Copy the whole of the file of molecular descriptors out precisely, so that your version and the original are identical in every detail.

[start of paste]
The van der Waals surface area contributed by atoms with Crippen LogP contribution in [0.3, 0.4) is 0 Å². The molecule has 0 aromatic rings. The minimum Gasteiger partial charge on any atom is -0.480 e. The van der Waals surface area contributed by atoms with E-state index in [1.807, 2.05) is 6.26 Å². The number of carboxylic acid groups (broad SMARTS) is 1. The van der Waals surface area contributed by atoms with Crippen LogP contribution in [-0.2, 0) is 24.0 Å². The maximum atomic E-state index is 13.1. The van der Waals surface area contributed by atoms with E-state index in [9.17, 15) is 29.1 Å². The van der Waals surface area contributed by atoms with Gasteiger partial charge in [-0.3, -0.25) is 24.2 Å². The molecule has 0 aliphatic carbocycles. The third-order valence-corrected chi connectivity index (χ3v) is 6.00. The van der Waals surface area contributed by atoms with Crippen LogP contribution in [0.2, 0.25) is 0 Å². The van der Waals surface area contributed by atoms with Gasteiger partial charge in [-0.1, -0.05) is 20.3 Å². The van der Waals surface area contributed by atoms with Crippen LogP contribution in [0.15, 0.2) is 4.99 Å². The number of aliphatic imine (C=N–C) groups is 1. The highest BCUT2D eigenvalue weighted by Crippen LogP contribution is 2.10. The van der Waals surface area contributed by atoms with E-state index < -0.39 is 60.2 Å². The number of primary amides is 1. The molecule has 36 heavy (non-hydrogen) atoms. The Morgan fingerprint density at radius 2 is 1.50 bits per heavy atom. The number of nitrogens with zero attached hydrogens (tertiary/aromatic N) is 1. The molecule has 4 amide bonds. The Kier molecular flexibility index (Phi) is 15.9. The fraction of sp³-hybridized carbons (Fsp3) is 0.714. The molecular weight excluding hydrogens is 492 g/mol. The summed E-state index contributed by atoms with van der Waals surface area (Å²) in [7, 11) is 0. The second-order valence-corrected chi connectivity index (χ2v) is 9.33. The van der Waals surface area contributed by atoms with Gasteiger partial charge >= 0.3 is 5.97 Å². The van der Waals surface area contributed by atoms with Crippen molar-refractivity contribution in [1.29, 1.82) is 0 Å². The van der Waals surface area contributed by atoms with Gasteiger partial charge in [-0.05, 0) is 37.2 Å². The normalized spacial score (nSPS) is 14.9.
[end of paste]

The van der Waals surface area contributed by atoms with Crippen LogP contribution in [0.3, 0.4) is 0 Å². The molecule has 0 aromatic rings. The minimum Gasteiger partial charge on any atom is -0.480 e. The van der Waals surface area contributed by atoms with E-state index in [1.807, 2.05) is 6.26 Å². The number of carboxylic acid groups (broad SMARTS) is 1. The van der Waals surface area contributed by atoms with Crippen LogP contribution in [-0.2, 0) is 24.0 Å². The maximum atomic E-state index is 13.1. The van der Waals surface area contributed by atoms with E-state index in [9.17, 15) is 29.1 Å². The van der Waals surface area contributed by atoms with Gasteiger partial charge in [-0.3, -0.25) is 24.2 Å². The molecule has 0 aliphatic carbocycles. The third-order valence-corrected chi connectivity index (χ3v) is 6.00. The van der Waals surface area contributed by atoms with Crippen LogP contribution in [0.2, 0.25) is 0 Å². The van der Waals surface area contributed by atoms with Gasteiger partial charge in [-0.1, -0.05) is 20.3 Å². The van der Waals surface area contributed by atoms with Crippen LogP contribution in [0.15, 0.2) is 4.99 Å². The number of aliphatic imine (C=N–C) groups is 1. The highest BCUT2D eigenvalue weighted by Crippen LogP contribution is 2.10. The van der Waals surface area contributed by atoms with E-state index < -0.39 is 60.2 Å². The number of primary amides is 1. The molecule has 36 heavy (non-hydrogen) atoms. The Morgan fingerprint density at radius 2 is 1.50 bits per heavy atom. The number of nitrogens with zero attached hydrogens (tertiary/aromatic N) is 1. The molecule has 4 amide bonds. The Kier molecular flexibility index (Phi) is 15.9. The fraction of sp³-hybridized carbons (Fsp3) is 0.714. The molecular weight excluding hydrogens is 492 g/mol. The summed E-state index contributed by atoms with van der Waals surface area (Å²) in [7, 11) is 0. The second-order valence-corrected chi connectivity index (χ2v) is 9.33. The van der Waals surface area contributed by atoms with Gasteiger partial charge >= 0.3 is 5.97 Å². The van der Waals surface area contributed by atoms with Crippen molar-refractivity contribution in [1.29, 1.82) is 0 Å². The van der Waals surface area contributed by atoms with Gasteiger partial charge in [-0.05, 0) is 37.2 Å². The normalized spacial score (nSPS) is 14.9.